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This Versus That: Words to Know

The cancer dictionary is extensive and complex.

Just when you think you have a handle on the lingo, you learn a new term that requires decoding. To complicate matters, many words in the oncology world are related, but different. Here’s your go-to guide to “related but different” words to know in the pancreatic cancer space.

Germline Mutation Versus Somatic Mutation

Cancer occurs as a result of genetic mutations, or when harmful changes alter a DNA sequence. Cancer-causing mutations come in a variety of different categories based on the tissue where they occur. Two of the best known: germline mutations and somatic mutations.

Germline mutations: A germline mutation is a genetic change that occurs in a sperm cell or an egg cell, and is passed directly from a parent to a child at the time of conception. These germline mutations are copied into every cell of the body, including the reproductive cells, and can pass from generation to generation. Cancers that arise from a germline mutation (about 5 to 10 percent of all cancers) are also called inherited or hereditary cancers.

Somatic mutations: Somatic mutations (also called acquired mutations) account for about 75 to 80 percent of all cancers. They arise from damage to genes in an individual cell. These mutations are not passed down from parent to child, but rather occur during a person’s life,because of random errors in DNA as cells divide. Toxic exposures, tobacco, ultraviolet radiation, viruses, and simple aging can all lead to somatic mutations.

A side note: There’s also something called familial cancers, a term used to describe cancers that are not caused by a germline mutation but do tend to cluster within families.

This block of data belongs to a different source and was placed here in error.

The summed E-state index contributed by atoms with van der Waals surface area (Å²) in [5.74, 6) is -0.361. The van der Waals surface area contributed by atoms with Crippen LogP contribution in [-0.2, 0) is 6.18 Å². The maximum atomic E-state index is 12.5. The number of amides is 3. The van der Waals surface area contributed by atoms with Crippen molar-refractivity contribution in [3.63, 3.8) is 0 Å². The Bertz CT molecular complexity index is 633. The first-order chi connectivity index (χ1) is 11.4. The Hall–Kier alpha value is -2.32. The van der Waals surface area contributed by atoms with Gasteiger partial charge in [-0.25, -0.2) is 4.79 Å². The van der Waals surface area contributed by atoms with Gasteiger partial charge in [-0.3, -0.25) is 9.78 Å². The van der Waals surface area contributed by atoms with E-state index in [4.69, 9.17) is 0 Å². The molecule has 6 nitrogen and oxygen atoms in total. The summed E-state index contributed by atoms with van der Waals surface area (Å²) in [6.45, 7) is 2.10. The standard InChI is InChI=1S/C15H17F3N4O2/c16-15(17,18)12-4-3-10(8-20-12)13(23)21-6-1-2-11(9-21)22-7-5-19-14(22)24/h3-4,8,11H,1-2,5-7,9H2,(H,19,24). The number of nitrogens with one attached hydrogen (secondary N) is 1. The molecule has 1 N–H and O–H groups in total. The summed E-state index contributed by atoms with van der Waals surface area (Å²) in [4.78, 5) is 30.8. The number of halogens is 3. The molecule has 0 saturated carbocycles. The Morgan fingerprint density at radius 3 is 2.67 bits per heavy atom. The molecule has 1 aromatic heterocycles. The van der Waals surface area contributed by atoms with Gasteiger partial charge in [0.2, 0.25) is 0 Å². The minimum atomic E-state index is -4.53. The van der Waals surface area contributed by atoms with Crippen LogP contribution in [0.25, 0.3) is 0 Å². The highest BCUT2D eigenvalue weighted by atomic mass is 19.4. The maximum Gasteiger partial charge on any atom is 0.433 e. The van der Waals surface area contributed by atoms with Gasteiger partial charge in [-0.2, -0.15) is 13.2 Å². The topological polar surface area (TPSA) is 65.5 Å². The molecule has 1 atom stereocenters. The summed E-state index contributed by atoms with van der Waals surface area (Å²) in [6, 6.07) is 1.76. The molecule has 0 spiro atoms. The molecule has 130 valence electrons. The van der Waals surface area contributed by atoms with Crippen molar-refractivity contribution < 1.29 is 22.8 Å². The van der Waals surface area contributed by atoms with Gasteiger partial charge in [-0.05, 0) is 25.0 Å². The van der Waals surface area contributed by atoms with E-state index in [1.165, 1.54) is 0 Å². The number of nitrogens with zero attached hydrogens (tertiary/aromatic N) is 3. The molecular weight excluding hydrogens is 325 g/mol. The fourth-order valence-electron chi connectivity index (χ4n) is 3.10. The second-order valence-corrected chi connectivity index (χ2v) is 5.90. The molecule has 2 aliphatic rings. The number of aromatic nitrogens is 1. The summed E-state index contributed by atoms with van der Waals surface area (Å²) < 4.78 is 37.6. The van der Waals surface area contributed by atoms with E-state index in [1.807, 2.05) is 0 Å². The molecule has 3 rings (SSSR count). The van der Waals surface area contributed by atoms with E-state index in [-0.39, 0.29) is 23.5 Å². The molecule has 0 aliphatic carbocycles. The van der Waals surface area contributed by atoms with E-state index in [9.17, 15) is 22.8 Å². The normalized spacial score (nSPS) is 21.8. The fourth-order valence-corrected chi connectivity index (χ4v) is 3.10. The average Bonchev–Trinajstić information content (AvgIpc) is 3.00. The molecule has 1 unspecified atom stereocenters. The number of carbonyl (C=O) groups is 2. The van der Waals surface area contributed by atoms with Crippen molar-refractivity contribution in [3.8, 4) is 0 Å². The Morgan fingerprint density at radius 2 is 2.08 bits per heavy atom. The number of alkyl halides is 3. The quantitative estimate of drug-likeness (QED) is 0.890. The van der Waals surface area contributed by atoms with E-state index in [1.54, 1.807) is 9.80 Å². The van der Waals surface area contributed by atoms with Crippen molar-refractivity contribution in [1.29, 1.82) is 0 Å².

Genetic Testing Versus Molecular Profiling

Genetic testing and molecular profiling are both standard of care for pancreatic cancer patients. The results not only help doctors diagnose the type and stage of cancer, but they can also help inform treatment decisions. Whenever possible, pancreatic cancer patients should receive both types of testing.

Genetic testing: Most of us know about genetic testing because of the popularity of at-home kits that provide information about your family heritage. But medical genetic testing is important for cancer patients. It allows doctors to pinpoint specific mutations in your genetic information. This genetic information includes a combination of genes, DNA, and chromosomes, all of which govern how your body grows and functions. While each person has a unique set of genetic changes, some of these changes affect your propensity for developing cancer, among other diseases.

Molecular profiling: Molecular profiling focuses on the tumor, not the person. This form of testing examines the DNA of cancer cells to offer a sort of blueprint of genetic mutations and biomarkers inside a tumor. With molecular profiling, doctors can identify and target these unique differences inside the tumor to help improve outcomes.

Radiation Oncology Versus Surgical Oncology

Oncology is an umbrella term for the study of cancer, so a physician who oversees cancer treatment is called an oncologist. If you have pancreatic cancer, chances are good that you’ll work with a surgical oncologist, a radiation oncologist, or both. Some oncologists focus solely on particular cancer types or treatments. Others are dedicated to a particular specialty, such as surgery and radiation.